SAN FRANCISCO — Anonymous is not so anonymous anymore.
The computer hackers, chat-room denizens and young people who make up the loosely affiliated Internet collective have drawn the attention of the FBI, the Department of Homeland Security and other federal investigators.
What was once a small group of pranksters has become a potential national security threat, federal officials say.
The FBI has carried out more than 75 raids and arrested 16 people this year in connection with illegal hacking claimed by Anonymous.
Since June, Homeland Security has issued three “bulletins” warning cybersecurity professionals of hacking successes and future threats by Anonymous and related groups — including a call in Manhattan to physically occupy Wall Street on Sept. 17 to protest various U.S. government policies.
San Francisco police arrested more than 40 protesters last month during a rowdy demonstration organized by Anonymous that disrupted the evening commute. The group called for the demonstration after the Bay Area Rapid Transit system blocked cellphone service in San Francisco stations to quell a planned protest over a police shooting on a subway platform.
“Anonymous’ activities increased throughout 2011 with a number of high-profile attacks targeting both public- and private-sector entities,” one of the bulletins issued last month said.
Some members of the group have called for shutting down Facebook in November over privacy issues, though other Anonymous followers are disavowing such an attack, underscoring just how loosely organized the group is and how problematic it is to police.
“Anonymous insist they have no centralized operational leadership, which has been a significant hurdle for government and law enforcement entities attempting to curb their actions,” an Aug. 1 Homeland Security bulletin noted. “With that being said, we assess with high confidence that Anonymous and associated groups will continue to exploit vulnerable publicly available Web servers, Web sites, computer networks and other digital information mediums for the foreseeable future.”
Followers posting to Twitter and conversing on Internet Relay Chat insist there are no defined leaders of Anonymous and that it’s more of a philosophy than a formal club, though a small group of members do the most organizing online.
“Anonymous is not a group, it does not have leaders, people can do ANYTHING under the flag of their country,” wrote one of the more vocal members who asked not to be identified.
“Anything can be a threat to National Security, really,” the member said in an e-mail interview. “Any hacker group can be.”
The member said that the group as a whole is not a national security threat but conceded that some individuals acting under Anonynous’s banner may be considered dangerous.
DHS’s latest bulletin, issued Sept. 3, warned that the group has been using social-media networks to urge followers working in the financial industry to sabotage their employers’ computer systems.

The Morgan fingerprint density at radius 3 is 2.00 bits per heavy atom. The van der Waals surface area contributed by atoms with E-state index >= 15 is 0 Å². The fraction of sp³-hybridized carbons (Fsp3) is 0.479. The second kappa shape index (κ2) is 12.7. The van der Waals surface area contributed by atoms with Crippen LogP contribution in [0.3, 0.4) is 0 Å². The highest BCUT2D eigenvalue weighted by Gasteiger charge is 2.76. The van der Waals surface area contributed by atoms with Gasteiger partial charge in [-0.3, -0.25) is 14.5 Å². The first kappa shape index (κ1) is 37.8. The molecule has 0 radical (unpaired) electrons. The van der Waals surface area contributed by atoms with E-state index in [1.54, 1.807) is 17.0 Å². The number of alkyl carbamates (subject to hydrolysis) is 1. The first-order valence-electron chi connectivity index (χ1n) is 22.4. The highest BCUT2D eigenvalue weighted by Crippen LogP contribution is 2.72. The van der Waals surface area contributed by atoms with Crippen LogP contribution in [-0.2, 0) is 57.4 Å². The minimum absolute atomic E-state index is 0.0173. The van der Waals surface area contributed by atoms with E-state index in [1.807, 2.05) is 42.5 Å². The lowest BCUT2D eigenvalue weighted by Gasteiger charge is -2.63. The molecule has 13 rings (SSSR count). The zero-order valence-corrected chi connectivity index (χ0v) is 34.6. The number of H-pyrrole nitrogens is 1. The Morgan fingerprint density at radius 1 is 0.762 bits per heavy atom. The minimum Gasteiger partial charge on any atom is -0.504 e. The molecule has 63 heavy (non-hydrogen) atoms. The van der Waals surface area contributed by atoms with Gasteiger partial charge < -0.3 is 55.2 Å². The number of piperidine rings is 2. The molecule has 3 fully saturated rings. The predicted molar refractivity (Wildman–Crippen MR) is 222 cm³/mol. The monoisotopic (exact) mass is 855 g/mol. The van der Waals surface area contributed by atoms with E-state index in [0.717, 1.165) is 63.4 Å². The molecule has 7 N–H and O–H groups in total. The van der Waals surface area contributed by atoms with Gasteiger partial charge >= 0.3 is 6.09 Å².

The DHS warning comes on the heels of several Anonymous-led protests of the San Francisco Bay area’s transit agency that led to FBI raids of 35 homes and dozens of arrests, as well as to the indictment of 14 followers in July on felony computer hacking charges in connection with a coordinated “denial-of-service attack” against PayPal’s Web site last year.
Security officials said the “DoS” attacks occur when a Web site is overwhelmed by malicious messages from thousands of followers, usually with easily downloadable software.
“Anonymous has shown through recently reported incidents that it has members who have relatively more advanced technical capabilities who can also marshal large numbers of willing, but less technical, participants for DDoS [distributed denial of service] activities,” the August DHS bulletin said.
Anonymous orchestrated the crashing of PayPal late last year after the online financial service suspended WikiLeaks’ account after the Web site published confidential diplomatic cables and other sensitive U.S. government intelligence. The group also targeted Visa, MasterCard and others for the same reason and has carried out several other hacks during the year. Last month, for example, the group claimed responsibility for hacking a Web site belonging to the Bay Area Rapid Transit agency and releasing the personal information of 2,000 passengers.
Investigators suspect a splinter Anonymous group known as LulzSec was responsible for a June 15 denial of service attack on the CIA’s public Web site.
This summer, Anonymous claimed credit for hacking into a Booz Allen Hamilton Web site and leaking the e-mail addresses of 90,000 U.S. military personnel and hacking a Monsanto Web site and releasing the personal data of 2,500 employees.
On July 19, the FBI fanned out across the United States and raided more than 35 homes, seizing dozens of computers and arresting 16 on charges that they participated in the PayPal attack.
In response, Anonymous said it hacked a Web site on Sept. 1 belonging to police chiefs in Texas. The group posted personal information such as e-mails about internal investigations before the site was shut down.
FBI investigators in court filings said that the raids and arrests were made from a list of 1,000 computer users that PayPal cybersecurity workers identified as the most active attackers. The 14 who appeared in San Jose federal court pleaded not guilty and were released on bail after promising not to access Twitter, Facebook or other social-media sites.